Good Fortune for Boaters

Tue, Jan 26, 2016 at 9:35AM

As a boater, you’re used to hearing your share of nautical superstitions and “don’ts”. “Red sky at morning, sailors take warning” and no whistling on board are just a few of them!

Of course, for every seemingly bad omen there’s a sign of good fortune on the water—something that is thought to bring your boat and crew luck and a safe passage to wherever you’re going. We are looking at a few of these signs of good fortune in today’s blog.

Lucky tattoos

Sailors may be known for having arms covered in tattoos, but the ink isn’t just for decoration—for many sailors, it might actually hold significant, superstitious meaning! Tattoos of roosters and pigs are popular among sailors because they are two animals that can’t swim—the superstition holds that, in the event of an accident on the water, God would see that these animals could not swim and help them back to shore. As another safety measure, many sailors also opt for tattoos of compasses so that they can always find their way back home.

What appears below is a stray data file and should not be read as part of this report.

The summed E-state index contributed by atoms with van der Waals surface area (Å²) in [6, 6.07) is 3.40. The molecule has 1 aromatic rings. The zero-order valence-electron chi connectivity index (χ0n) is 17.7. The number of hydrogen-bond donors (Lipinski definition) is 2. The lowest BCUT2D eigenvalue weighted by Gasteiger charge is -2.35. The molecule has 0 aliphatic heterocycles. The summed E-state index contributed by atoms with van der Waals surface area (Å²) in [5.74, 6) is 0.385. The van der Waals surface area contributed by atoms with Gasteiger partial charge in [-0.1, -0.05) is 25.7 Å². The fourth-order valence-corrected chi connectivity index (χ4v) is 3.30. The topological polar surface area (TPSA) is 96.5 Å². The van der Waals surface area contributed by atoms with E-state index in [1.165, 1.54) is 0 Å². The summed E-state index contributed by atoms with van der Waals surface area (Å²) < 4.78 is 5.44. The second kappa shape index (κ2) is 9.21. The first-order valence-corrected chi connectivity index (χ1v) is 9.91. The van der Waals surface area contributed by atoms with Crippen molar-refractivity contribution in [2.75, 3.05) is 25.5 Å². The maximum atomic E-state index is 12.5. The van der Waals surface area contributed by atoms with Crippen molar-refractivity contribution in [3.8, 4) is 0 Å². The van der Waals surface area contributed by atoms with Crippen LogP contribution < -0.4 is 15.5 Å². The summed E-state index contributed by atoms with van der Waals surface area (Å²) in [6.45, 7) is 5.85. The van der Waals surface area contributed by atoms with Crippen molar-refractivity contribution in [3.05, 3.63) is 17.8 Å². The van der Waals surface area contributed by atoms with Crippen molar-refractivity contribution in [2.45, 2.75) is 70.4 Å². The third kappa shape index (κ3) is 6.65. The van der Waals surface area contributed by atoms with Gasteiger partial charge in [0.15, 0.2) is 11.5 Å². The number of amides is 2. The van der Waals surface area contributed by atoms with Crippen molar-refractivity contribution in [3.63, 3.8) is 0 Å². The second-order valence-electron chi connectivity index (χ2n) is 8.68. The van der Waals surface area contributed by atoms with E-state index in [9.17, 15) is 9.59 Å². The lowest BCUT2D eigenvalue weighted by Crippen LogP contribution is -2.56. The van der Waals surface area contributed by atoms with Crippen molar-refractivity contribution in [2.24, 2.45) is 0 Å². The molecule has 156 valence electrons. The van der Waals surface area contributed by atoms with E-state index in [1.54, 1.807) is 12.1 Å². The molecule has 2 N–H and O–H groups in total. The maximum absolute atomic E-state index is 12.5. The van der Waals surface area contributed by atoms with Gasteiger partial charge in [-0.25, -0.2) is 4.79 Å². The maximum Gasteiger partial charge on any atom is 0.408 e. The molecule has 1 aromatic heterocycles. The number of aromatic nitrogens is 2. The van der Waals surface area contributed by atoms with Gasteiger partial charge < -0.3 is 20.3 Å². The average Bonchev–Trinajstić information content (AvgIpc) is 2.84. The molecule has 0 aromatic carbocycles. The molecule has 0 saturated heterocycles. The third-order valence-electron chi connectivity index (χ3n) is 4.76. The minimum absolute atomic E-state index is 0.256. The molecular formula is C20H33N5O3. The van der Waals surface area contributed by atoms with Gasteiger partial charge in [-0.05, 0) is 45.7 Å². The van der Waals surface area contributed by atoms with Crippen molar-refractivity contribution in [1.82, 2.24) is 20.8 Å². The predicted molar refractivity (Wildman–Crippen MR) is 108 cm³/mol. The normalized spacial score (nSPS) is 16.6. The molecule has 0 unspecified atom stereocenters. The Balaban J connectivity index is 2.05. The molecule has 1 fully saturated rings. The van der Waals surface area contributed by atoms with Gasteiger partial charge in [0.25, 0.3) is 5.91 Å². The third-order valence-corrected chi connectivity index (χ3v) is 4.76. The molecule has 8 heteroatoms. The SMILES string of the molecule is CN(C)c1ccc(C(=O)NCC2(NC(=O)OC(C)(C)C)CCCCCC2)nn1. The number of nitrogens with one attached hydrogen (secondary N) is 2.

The sight or presence of a mermaid may not be a sign of good fortune in all cultures… but for those who appreciate the mythical creature, she is said to grant wishes and help sailors avoid perilous situations at sea.

Touch of the collar

For sailors in full uniform, it is considered good luck to touch one’s collar while on the water.

Saints of sailing

Boating lore tells us that saints can be a great source of help during dangerous situations on the water. The patron saints of sailing, Saint Nicholas and Saint Elmo, are believed to be of help in stopping storms and guiding sailors where they need to go. 

Saint Nicholas specifically is prayed to in order to stop a storm and make way for sailors’ safe passage—Saint Elmo, on the other hand, was portrayed as a sign of faith and fortitude that could help sailors avoid the dangers of thunder and lightning while at sea. He is said to have kept on preaching to sailors on a ship, despite lightning striking beside him. Afterward, Saint Elmo’s Fire—an electrical discharge on the masthead of a ship—became a good sign for sailors.

Spilling the wine

Before a long voyage, sailors would spill or pour wine onto the deck in order to ensure a smooth and safe trip.

Black cats

Black cats may seem like universal bad omens, but not for British and Irish sailors who adopted these cats as “ship cats” who kept the ship safe from pesky rodents.

What do you say—have these things brought you and your crew good fortune on the water, or are they just more examples of sailor superstitions? Let us know your thoughts in the comments below.


Good Fortune for Boaters

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